1 The Committee has brought a number of statutory instruments relating to the establishment and operation of these mayoral combined authorities to the special attention of the House. In the 2016–17 Session, for example, these included the draft Greater Manchester Combined Authority (Functions and Amendment) Order 2016 (, HL Paper 75); the draft West of England Combined Authority Order 2017 (, HL Paper 106); and the draft Cambridgeshire and Peterborough Combined Authority Order 2017 (, HL Paper 110).
2 The commitment was made by the Chancellor of the Exchequer in his Autumn Statement in November 2016.
3 Namely, section 23 of the Enterprise Act 2002.
4 Relevant guidance published by BEIS says: “While a conventional computer uses binary ‘bits’ which take the value 0 or 1, the fundamental unit of information in a quantum computer is the qubit which can be in the state 0, 1 or a combination of both simultaneously. A new generation of quantum technologies are now driving and enabling a new generation of devices and systems, from very powerful medical imaging devices to entirely new methods of computing to solve currently intractable problems – all made possible by the engineering of quantum effects into next-generation technologies.” See:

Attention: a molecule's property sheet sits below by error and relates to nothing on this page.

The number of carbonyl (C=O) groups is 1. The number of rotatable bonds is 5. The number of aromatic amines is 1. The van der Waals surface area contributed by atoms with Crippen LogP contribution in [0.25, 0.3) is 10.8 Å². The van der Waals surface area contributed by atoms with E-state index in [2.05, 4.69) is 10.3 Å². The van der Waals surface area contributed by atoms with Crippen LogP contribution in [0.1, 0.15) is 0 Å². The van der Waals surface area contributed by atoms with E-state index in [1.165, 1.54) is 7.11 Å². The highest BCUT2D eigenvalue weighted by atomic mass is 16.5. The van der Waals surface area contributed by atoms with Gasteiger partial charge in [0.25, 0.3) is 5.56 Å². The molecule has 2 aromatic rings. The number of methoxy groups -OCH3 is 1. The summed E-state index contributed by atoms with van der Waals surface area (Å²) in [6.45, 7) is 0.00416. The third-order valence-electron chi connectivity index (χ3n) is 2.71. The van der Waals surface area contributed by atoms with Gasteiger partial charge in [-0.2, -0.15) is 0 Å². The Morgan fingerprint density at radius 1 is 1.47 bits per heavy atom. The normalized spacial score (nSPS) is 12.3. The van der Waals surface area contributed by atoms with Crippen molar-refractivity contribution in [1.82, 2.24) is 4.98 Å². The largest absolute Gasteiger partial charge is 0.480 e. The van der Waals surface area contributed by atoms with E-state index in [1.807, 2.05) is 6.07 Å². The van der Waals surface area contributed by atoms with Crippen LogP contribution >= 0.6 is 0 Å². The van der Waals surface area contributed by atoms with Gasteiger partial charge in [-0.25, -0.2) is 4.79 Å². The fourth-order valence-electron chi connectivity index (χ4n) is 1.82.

5 , Session 2017–19 (HL Paper 98).
6 The Licensing of Houses in Multiple Occupation (Prescribed Description) (England) Order 2018
7 , Session 2017–19 (HL Paper 105).
8 Permitted development rights allow specified forms of development to be carried out without the need to apply for planning permission.
9 A summary of responses was published in March 2018: .
10 Department for Environment, Food and Rural Affairs, 25 Year Environment Plan, 11 January 2018:
11 Commons Written Answer (), 15 March 2018.